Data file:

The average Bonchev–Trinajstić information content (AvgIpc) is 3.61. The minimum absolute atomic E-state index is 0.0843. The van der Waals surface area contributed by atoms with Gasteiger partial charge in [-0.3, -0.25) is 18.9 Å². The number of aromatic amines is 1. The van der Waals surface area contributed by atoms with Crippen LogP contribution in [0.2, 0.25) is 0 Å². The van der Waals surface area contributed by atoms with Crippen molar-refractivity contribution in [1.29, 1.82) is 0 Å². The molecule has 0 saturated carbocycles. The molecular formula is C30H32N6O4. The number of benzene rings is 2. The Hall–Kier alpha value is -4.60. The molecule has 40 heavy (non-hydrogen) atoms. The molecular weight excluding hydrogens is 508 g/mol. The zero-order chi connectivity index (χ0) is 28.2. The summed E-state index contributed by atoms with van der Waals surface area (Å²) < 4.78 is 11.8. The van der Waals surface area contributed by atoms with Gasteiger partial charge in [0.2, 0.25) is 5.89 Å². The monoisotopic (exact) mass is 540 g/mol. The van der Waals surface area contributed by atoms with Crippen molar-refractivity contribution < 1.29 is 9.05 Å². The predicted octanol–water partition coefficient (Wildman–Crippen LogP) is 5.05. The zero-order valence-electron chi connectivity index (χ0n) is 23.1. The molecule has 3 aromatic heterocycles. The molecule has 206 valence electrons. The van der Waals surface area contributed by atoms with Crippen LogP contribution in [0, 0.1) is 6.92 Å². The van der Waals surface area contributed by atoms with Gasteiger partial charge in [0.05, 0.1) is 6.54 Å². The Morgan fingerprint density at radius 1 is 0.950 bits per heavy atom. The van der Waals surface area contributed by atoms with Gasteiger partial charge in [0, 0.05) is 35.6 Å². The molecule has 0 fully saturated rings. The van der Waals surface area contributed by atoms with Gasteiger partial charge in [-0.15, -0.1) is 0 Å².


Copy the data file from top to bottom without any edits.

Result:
The average Bonchev–Trinajstić information content (AvgIpc) is 3.61. The minimum absolute atomic E-state index is 0.0843. The van der Waals surface area contributed by atoms with Gasteiger partial charge in [-0.3, -0.25) is 18.9 Å². The number of aromatic amines is 1. The van der Waals surface area contributed by atoms with Crippen LogP contribution in [0.2, 0.25) is 0 Å². The van der Waals surface area contributed by atoms with Crippen molar-refractivity contribution in [1.29, 1.82) is 0 Å². The molecule has 0 saturated carbocycles. The molecular formula is C30H32N6O4. The number of benzene rings is 2. The Hall–Kier alpha value is -4.60. The molecule has 40 heavy (non-hydrogen) atoms. The molecular weight excluding hydrogens is 508 g/mol. The zero-order chi connectivity index (χ0) is 28.2. The summed E-state index contributed by atoms with van der Waals surface area (Å²) < 4.78 is 11.8. The van der Waals surface area contributed by atoms with Gasteiger partial charge in [0.2, 0.25) is 5.89 Å². The monoisotopic (exact) mass is 540 g/mol. The van der Waals surface area contributed by atoms with Crippen molar-refractivity contribution < 1.29 is 9.05 Å². The predicted octanol–water partition coefficient (Wildman–Crippen LogP) is 5.05. The zero-order valence-electron chi connectivity index (χ0n) is 23.1. The molecule has 3 aromatic heterocycles. The molecule has 206 valence electrons. The van der Waals surface area contributed by atoms with Crippen LogP contribution in [0, 0.1) is 6.92 Å². The van der Waals surface area contributed by atoms with Gasteiger partial charge in [0.05, 0.1) is 6.54 Å². The Morgan fingerprint density at radius 1 is 0.950 bits per heavy atom. The van der Waals surface area contributed by atoms with Gasteiger partial charge in [0, 0.05) is 35.6 Å². The molecule has 0 fully saturated rings. The van der Waals surface area contributed by atoms with Gasteiger partial charge in [-0.15, -0.1) is 0 Å².